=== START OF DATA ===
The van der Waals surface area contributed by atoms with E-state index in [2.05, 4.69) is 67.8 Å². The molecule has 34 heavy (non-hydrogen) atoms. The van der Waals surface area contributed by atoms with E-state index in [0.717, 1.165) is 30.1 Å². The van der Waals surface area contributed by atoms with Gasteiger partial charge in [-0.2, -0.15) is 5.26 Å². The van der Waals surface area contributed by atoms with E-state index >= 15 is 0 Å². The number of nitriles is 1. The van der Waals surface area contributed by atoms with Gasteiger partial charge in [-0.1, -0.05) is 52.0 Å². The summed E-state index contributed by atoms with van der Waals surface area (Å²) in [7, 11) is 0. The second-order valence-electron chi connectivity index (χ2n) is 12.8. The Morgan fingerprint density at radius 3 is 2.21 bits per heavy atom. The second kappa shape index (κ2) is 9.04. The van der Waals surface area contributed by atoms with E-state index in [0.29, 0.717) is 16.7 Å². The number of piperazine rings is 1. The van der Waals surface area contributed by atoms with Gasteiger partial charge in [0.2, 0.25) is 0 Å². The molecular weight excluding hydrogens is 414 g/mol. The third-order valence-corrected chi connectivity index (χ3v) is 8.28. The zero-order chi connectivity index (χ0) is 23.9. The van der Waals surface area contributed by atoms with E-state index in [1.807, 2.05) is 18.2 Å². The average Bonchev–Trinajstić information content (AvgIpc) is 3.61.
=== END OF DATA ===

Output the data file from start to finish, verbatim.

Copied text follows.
The van der Waals surface area contributed by atoms with E-state index in [2.05, 4.69) is 67.8 Å². The molecule has 34 heavy (non-hydrogen) atoms. The van der Waals surface area contributed by atoms with E-state index in [0.717, 1.165) is 30.1 Å². The van der Waals surface area contributed by atoms with Gasteiger partial charge in [-0.2, -0.15) is 5.26 Å². The van der Waals surface area contributed by atoms with E-state index >= 15 is 0 Å². The number of nitriles is 1. The van der Waals surface area contributed by atoms with Gasteiger partial charge in [-0.1, -0.05) is 52.0 Å². The summed E-state index contributed by atoms with van der Waals surface area (Å²) in [7, 11) is 0. The second-order valence-electron chi connectivity index (χ2n) is 12.8. The Morgan fingerprint density at radius 3 is 2.21 bits per heavy atom. The second kappa shape index (κ2) is 9.04. The van der Waals surface area contributed by atoms with E-state index in [0.29, 0.717) is 16.7 Å². The number of piperazine rings is 1. The van der Waals surface area contributed by atoms with Gasteiger partial charge in [0.2, 0.25) is 0 Å². The molecular weight excluding hydrogens is 414 g/mol. The third-order valence-corrected chi connectivity index (χ3v) is 8.28. The zero-order chi connectivity index (χ0) is 23.9. The van der Waals surface area contributed by atoms with E-state index in [1.807, 2.05) is 18.2 Å². The average Bonchev–Trinajstić information content (AvgIpc) is 3.61.